Strangely enough, two things happened to Fats after he died: he essentially disappeared from our culture’s memory for over 30 years, and when he was talked about, it centered around his clowning and humor, which was sorely misunderstood. Despite his untimely death, Fats Waller spent nearly every day of his short life making the music he loved. In t…
 
The legendary track “Cupid” kicks off our second Sam Cooke feature. As soon as you hear his voice, it’s undeniable that this is what Sam Cooke was born to do. His brother, LC Cooke, talks here about the moment Sam knew that he was going to be pro very early in life. Even as a kid, he used to perform for popsicle sticks representing his audience to …
 
Our second Miles Davis segment begins with legendary saxophonist Jackie McLean and Kind of Blue drummer Jimmy Cobb talking about the sound Miles was after with his 1959 sextet at the first Kind of Blue recording session on March 2, 1959. Herbie Hancock also adds his thoughts on Miles’ priority for the session to capture the moment - not to do multi…
 
As introduced by the host, Jeff Foxx, Philly International’s biggest hits were filled with lush strings and beautiful horns from their house orchestra, MFSB. Gamble & Huff recall what they remember about the arrangements, and call out many of the people who were responsible for these recordings. Members of the Delfonics discuss Thom Bell’s arrangem…
 
For part 2, Ashford and Simpson discuss how they first got introduced at Motown. They almost ran out before the meeting started, so thank got they stuck around. This piece includes bits of Nickolas and Valerie’s own performances of “Ain’t No Mountain High Enough” and “You’re All I Need to Get By” from their new live CD/DVD release The Real Thing. P…
 
Our Black History Month feature for Saturdays will be bluesman Buddy Guy in his own words and music. Buddy Guy’s own comments come from an exclusive interview session, and include many recollections and insights that will heard on your station for the first time. Hosted by journalist Anthony DeCurtis, this four-part series also includes 15 classic …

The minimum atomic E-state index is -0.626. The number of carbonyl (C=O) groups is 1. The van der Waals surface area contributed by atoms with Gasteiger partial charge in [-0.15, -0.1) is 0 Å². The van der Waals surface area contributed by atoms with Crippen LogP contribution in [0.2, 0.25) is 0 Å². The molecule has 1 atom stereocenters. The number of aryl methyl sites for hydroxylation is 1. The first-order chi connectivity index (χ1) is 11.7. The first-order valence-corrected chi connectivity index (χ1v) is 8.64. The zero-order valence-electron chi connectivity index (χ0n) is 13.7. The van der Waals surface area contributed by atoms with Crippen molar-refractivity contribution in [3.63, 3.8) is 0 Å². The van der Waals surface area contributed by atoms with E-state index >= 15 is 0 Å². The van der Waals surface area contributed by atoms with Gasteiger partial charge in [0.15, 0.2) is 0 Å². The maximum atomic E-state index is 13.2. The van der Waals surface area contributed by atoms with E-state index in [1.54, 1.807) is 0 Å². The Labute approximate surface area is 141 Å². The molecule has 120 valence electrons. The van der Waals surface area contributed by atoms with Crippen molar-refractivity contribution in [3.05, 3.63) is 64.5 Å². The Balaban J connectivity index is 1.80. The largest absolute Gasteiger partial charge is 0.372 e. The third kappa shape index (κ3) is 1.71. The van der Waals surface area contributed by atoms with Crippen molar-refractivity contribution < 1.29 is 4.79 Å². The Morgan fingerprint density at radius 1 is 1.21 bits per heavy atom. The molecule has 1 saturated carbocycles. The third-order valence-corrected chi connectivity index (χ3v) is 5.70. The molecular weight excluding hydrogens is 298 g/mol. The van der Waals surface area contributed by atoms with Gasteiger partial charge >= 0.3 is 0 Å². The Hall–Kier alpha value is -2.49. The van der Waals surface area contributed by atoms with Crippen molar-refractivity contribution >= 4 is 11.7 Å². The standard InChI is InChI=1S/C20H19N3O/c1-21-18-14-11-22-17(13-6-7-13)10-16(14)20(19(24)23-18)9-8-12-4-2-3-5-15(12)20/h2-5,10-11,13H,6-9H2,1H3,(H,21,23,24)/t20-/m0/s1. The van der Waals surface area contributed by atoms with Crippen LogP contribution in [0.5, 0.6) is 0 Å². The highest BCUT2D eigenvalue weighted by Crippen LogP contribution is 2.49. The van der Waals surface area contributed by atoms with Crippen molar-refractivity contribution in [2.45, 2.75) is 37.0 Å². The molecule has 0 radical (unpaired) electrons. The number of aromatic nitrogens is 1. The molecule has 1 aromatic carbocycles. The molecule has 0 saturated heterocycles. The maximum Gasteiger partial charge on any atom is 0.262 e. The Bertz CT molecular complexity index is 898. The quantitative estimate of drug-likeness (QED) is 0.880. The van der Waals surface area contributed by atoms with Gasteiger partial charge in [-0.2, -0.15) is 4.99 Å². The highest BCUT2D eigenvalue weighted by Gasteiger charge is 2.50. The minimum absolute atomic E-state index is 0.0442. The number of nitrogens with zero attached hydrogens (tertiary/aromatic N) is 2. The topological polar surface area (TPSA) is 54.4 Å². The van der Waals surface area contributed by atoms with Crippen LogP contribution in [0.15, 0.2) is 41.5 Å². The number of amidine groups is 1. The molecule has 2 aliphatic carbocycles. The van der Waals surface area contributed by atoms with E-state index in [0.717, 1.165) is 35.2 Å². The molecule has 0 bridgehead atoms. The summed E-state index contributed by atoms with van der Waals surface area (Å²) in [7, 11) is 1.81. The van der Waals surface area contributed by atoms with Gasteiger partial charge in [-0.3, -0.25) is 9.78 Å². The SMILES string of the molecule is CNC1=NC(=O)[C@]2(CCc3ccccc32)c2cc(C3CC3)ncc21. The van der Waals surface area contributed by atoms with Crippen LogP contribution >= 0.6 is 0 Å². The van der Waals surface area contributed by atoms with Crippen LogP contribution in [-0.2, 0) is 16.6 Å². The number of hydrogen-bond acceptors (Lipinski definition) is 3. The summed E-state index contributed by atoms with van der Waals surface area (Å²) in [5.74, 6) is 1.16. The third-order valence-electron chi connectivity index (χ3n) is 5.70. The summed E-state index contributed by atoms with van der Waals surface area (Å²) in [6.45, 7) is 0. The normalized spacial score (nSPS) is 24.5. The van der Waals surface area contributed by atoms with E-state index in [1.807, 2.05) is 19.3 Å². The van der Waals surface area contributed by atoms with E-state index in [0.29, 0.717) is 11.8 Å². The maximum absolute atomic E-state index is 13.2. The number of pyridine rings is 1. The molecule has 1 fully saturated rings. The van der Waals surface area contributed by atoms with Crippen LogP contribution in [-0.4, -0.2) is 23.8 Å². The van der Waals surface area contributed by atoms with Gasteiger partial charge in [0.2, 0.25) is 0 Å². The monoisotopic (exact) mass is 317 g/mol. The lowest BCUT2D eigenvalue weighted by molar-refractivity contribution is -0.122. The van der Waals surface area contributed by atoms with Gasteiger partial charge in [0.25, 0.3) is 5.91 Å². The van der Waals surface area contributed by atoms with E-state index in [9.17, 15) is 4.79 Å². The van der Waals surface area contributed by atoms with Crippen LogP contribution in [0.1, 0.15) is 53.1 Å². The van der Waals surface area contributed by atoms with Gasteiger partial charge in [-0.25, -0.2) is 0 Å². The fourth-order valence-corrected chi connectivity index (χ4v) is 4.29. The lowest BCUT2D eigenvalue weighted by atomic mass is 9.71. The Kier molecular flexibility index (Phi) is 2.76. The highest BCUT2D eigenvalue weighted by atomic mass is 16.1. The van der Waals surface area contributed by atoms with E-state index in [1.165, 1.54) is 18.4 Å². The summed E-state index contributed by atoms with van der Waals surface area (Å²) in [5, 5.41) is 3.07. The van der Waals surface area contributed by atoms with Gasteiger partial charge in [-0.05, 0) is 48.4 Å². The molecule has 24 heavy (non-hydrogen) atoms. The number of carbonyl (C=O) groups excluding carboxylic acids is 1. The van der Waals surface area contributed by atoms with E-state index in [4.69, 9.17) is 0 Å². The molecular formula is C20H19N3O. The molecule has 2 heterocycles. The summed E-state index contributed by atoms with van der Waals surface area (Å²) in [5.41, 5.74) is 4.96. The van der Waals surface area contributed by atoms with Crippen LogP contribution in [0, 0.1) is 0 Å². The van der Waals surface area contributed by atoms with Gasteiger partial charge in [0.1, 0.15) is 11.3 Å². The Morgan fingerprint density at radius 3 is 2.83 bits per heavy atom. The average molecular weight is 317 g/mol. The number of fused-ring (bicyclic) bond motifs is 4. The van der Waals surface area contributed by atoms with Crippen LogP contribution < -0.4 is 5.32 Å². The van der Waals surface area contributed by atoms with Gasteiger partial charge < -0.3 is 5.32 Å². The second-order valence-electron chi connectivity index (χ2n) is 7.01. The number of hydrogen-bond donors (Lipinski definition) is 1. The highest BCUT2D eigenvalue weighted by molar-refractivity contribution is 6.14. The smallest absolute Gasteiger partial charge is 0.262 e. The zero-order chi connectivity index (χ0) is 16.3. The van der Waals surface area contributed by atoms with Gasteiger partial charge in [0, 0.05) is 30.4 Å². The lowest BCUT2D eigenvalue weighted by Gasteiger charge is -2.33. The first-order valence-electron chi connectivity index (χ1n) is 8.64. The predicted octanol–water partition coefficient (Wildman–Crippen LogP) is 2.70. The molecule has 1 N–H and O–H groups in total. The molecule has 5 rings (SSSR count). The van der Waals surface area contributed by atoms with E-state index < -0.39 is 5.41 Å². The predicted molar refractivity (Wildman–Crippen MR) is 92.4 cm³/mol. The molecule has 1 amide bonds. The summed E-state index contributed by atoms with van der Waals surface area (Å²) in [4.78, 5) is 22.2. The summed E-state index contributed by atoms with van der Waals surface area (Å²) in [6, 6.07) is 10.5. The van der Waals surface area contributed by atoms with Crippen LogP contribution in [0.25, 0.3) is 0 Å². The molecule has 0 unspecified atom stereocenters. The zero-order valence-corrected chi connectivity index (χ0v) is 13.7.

Every Friday in February, find out why Bill Withers is just as he is. In a rare interview, Bill discusses his career as a groundbreaking singer/songwriter. He mostly focuses on his 1971 debut “Just as I am” - a classic album that features hits like “Ain’t No Sunshine” and “Grandma’s Hands.” His low-key mix of folk, funk and gospel is evident on tho…
 
Thursdays are Fats Waller day here at the Legacy Podcasts, in honor of Black History Month. Fats Waller is one of America’s great composers and performers of the 20th century. His songs, stride piano style and on-stage and on-screen antics were legendary and made him one of the first African-American superstars. Count Basie sat at his feet to learn…
 
Legacy Podcasts’ Black History Month series continues with a four-part look at the highly influential career of Sam Cooke. You’ll hear music from throughout his career that displays the great bredth of his talent before his tragic death in 1964 at the age of 33 - from his gospel roots to his upbeat classic hits, and from his high energy live concer…
 
We launch our 28 days of Black History series with the first of four segments on legendary songwriting duo Nickolas Ashford and Valerie Simpson. These two have been responsible for many of the biggest r&b hits of the last 40 years - including “Ain’t No Mountain High Enough,” “Ain’t Nothing Like the Real Thing,” “I’m Every Woman,” and their own clas…
 
Loading …

Quick Reference Guide

Copyright 2020 | Sitemap | Privacy Policy | Terms of Service
Google login Twitter login Classic login